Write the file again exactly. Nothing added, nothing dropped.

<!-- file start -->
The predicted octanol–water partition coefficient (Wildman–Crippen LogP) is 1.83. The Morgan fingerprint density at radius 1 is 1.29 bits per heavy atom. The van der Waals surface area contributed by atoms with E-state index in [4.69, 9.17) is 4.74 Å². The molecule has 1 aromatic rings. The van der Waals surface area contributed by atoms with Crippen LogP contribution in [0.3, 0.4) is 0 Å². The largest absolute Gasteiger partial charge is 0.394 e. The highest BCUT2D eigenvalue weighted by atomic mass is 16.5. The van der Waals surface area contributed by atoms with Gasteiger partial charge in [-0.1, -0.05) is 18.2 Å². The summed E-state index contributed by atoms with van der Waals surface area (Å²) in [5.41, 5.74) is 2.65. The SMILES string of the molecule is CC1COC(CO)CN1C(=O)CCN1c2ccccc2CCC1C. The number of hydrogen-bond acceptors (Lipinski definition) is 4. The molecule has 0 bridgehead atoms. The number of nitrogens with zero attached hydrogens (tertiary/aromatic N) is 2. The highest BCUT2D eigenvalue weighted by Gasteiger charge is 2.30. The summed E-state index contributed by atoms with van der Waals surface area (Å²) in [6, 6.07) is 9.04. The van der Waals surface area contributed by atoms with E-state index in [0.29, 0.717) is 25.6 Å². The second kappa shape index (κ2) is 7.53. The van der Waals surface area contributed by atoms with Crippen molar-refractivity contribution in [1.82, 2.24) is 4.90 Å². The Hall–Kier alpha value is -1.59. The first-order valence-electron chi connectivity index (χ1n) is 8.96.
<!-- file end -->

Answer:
The predicted octanol–water partition coefficient (Wildman–Crippen LogP) is 1.83. The Morgan fingerprint density at radius 1 is 1.29 bits per heavy atom. The van der Waals surface area contributed by atoms with E-state index in [4.69, 9.17) is 4.74 Å². The molecule has 1 aromatic rings. The van der Waals surface area contributed by atoms with Crippen LogP contribution in [0.3, 0.4) is 0 Å². The largest absolute Gasteiger partial charge is 0.394 e. The highest BCUT2D eigenvalue weighted by atomic mass is 16.5. The van der Waals surface area contributed by atoms with Gasteiger partial charge in [-0.1, -0.05) is 18.2 Å². The summed E-state index contributed by atoms with van der Waals surface area (Å²) in [5.41, 5.74) is 2.65. The SMILES string of the molecule is CC1COC(CO)CN1C(=O)CCN1c2ccccc2CCC1C. The number of hydrogen-bond acceptors (Lipinski definition) is 4. The molecule has 0 bridgehead atoms. The number of nitrogens with zero attached hydrogens (tertiary/aromatic N) is 2. The highest BCUT2D eigenvalue weighted by Gasteiger charge is 2.30. The summed E-state index contributed by atoms with van der Waals surface area (Å²) in [6, 6.07) is 9.04. The van der Waals surface area contributed by atoms with E-state index in [0.29, 0.717) is 25.6 Å². The second kappa shape index (κ2) is 7.53. The van der Waals surface area contributed by atoms with Crippen molar-refractivity contribution in [1.82, 2.24) is 4.90 Å². The Hall–Kier alpha value is -1.59. The first-order valence-electron chi connectivity index (χ1n) is 8.96.